Kat Norris, Coast Salish Nez Perce, was born on Valdez Island, B.C.  She attended Kuper Island Residential school. Kat states that growing up in California was such a blessing as it opened up her mind, world and soul to, not only, choices and possibilities but her voice.  Her family moved back to Canada when Kat was 19, meaning re-experiencing racism which only served to help her find her purpose in life, as an activist and founder of the Indigenous Action Movement. She is invited to speak at women's conferences, grassroot activist gatherings and universities, speaking on the experiences of Indigenous people. Her loves:  Writing, dancing, pow wow, family, and her grandchildren.

Janet Marie Rogers is a Mohawk/Tuscarora writer from the Six Nations territory. Janet is a page poet and presents spoken word performance and works in video poetry and recorded poetry. She has three books published to date; Splitting the Heart (2007), Red Erotic (2010) and Unearthed (Leaf Press 2011).  Her spoken word CD Firewater was nominated for a Native American Music Award and a Canadian Aboriginal Music Award. Her newest CD Got Your Back is a collaboration with Mohawk poet Alex Jacobs.    Janet hosts Native Waves Radio on CFUV 101.9fm in Victoria BC and Tribal Clefs on CBC radio one's All Points West. Her radio documentary "Bring Your Drum" 50 Years of Indigenous Protest Music won Best Radio at the imagiNATIVE film and media festival 2011. Janet has recently been named Victoria's third poet laureate.

annie ross Daughter of a traditional Maya Mother and auntie and WWII veteran father (Sydney Mines, NS).  Began education at home with plants, animals, art, indigenous hand work, storytelling, and history in Compton, California.  A working artist and writer, committed to the story of Sacred Home/Lands and all her Beings in order to work within the global indigenous quest for those elusive civil rights, social and environmental justice.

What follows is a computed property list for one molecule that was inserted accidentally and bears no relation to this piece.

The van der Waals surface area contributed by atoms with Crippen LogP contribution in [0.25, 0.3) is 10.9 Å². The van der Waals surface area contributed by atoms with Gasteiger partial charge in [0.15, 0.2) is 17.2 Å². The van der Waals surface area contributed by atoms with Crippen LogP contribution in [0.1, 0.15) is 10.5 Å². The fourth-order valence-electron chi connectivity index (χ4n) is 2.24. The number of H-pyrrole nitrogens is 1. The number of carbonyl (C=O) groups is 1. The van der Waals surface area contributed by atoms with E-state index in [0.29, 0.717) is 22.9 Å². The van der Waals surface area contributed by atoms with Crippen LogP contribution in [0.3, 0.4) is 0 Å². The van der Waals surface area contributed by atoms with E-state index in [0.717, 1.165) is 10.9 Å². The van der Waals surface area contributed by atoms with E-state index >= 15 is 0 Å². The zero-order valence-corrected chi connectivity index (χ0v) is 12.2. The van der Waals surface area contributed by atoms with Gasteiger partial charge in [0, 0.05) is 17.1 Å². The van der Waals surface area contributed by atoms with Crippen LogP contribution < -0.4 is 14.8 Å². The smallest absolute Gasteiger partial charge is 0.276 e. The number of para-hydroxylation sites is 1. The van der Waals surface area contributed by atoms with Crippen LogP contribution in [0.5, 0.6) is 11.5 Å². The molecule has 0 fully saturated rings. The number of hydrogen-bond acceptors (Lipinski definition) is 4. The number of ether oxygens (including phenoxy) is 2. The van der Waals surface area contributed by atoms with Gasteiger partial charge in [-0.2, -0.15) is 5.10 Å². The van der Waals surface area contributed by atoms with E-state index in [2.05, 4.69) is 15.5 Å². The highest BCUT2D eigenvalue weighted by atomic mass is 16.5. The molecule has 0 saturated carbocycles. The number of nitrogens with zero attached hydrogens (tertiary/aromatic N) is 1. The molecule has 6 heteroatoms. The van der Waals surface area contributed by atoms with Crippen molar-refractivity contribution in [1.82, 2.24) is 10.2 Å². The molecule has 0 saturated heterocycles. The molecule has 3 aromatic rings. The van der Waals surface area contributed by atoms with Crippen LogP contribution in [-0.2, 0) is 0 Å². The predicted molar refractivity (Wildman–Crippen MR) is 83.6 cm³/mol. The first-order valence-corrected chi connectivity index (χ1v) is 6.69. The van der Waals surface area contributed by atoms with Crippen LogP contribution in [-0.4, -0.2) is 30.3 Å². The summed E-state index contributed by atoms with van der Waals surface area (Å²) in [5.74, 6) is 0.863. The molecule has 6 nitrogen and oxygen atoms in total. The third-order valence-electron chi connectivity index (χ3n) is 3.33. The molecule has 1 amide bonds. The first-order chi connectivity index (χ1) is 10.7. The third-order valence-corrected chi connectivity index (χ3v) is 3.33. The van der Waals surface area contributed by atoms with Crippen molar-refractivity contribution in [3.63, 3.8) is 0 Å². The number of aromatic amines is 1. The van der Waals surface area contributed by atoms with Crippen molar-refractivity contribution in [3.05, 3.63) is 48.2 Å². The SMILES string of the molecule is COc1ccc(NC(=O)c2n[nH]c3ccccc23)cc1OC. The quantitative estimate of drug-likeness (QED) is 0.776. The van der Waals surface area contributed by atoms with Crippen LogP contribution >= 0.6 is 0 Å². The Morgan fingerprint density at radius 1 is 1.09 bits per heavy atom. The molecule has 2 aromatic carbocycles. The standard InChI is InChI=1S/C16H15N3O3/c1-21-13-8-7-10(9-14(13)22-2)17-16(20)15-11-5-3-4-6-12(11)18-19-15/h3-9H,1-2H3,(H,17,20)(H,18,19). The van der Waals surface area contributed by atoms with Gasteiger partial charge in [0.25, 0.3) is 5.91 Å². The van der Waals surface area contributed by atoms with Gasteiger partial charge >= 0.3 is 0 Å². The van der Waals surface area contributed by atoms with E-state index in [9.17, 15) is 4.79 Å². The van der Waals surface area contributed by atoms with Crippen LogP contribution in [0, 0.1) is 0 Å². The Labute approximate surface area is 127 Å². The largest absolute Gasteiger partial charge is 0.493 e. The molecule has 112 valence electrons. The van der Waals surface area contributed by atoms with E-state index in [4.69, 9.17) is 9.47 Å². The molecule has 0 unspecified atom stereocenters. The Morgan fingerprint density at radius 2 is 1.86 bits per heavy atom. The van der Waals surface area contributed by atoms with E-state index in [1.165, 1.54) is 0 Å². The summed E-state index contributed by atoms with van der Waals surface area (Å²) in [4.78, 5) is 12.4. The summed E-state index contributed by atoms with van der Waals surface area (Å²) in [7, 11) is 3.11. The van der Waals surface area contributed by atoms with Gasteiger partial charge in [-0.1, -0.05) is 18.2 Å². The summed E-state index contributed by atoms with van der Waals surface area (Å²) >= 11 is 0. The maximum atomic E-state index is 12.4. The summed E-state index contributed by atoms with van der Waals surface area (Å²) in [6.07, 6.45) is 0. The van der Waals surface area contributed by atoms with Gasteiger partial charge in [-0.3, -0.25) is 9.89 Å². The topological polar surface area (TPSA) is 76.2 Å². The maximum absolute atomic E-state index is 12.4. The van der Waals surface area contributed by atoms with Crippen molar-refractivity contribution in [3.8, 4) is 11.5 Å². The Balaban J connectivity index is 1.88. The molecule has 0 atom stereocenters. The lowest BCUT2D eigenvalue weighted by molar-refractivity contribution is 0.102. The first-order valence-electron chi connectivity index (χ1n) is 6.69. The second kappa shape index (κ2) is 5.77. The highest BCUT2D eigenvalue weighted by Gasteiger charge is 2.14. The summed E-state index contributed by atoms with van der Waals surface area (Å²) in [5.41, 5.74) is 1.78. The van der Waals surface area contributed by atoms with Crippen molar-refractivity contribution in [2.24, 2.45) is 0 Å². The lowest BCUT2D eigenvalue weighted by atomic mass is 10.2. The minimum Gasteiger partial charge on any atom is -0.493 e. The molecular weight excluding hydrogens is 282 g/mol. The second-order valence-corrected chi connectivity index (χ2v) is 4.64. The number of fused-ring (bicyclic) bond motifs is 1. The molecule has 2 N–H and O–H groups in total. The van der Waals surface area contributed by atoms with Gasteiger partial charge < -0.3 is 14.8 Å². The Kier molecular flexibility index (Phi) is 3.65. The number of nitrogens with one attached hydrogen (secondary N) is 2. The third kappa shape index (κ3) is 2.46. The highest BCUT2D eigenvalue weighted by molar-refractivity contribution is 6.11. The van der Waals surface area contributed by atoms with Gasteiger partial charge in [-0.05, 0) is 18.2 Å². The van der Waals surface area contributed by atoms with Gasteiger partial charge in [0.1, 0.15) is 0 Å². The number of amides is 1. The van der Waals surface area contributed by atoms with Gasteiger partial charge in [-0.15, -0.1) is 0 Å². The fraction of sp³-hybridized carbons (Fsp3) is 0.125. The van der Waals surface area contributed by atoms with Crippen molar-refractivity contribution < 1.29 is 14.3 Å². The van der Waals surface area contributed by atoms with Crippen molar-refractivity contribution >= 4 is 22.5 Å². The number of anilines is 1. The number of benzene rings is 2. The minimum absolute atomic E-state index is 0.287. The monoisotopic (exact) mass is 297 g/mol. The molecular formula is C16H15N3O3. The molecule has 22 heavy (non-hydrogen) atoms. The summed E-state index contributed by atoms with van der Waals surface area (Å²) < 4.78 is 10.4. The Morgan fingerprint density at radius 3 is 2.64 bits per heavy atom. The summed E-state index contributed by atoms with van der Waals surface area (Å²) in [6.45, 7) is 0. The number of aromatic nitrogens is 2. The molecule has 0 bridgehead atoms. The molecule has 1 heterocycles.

Kelly Roulette is Ojibway from the Long Plain First Nation in Manitoba. She grew up in Winnipeg until she moved to Vancouver, which she now calls her home base. Kelly is the proud mom of daughter Teyah, who has also shown an early interest in art. Kelly has had a diverse work background ranging from working on UTV, the former Global CanWest Television station, and is a lawyer. She participated in the Salish Seas project as both writer and visual artist.

Performing with:
Paul Seesequasis is a writer and a journalist. He was the founding editor of the award-winning Aboriginal Voices magazine, and the recipient of a MacLean-Hunter journalist award. His short stories and feature writings have been published in Canada and abroad. Tobacco Wars is his first novella.

1 comment:

Joanne Arnott said...

Still enjoying the festival, it continues at various venues until March 4th. I wrote a little review of a panel I attended today, on the Kegedonce Authors Blog,
http://www.kegedonce.com/blog/2012/03/talking-stick-festival-2012/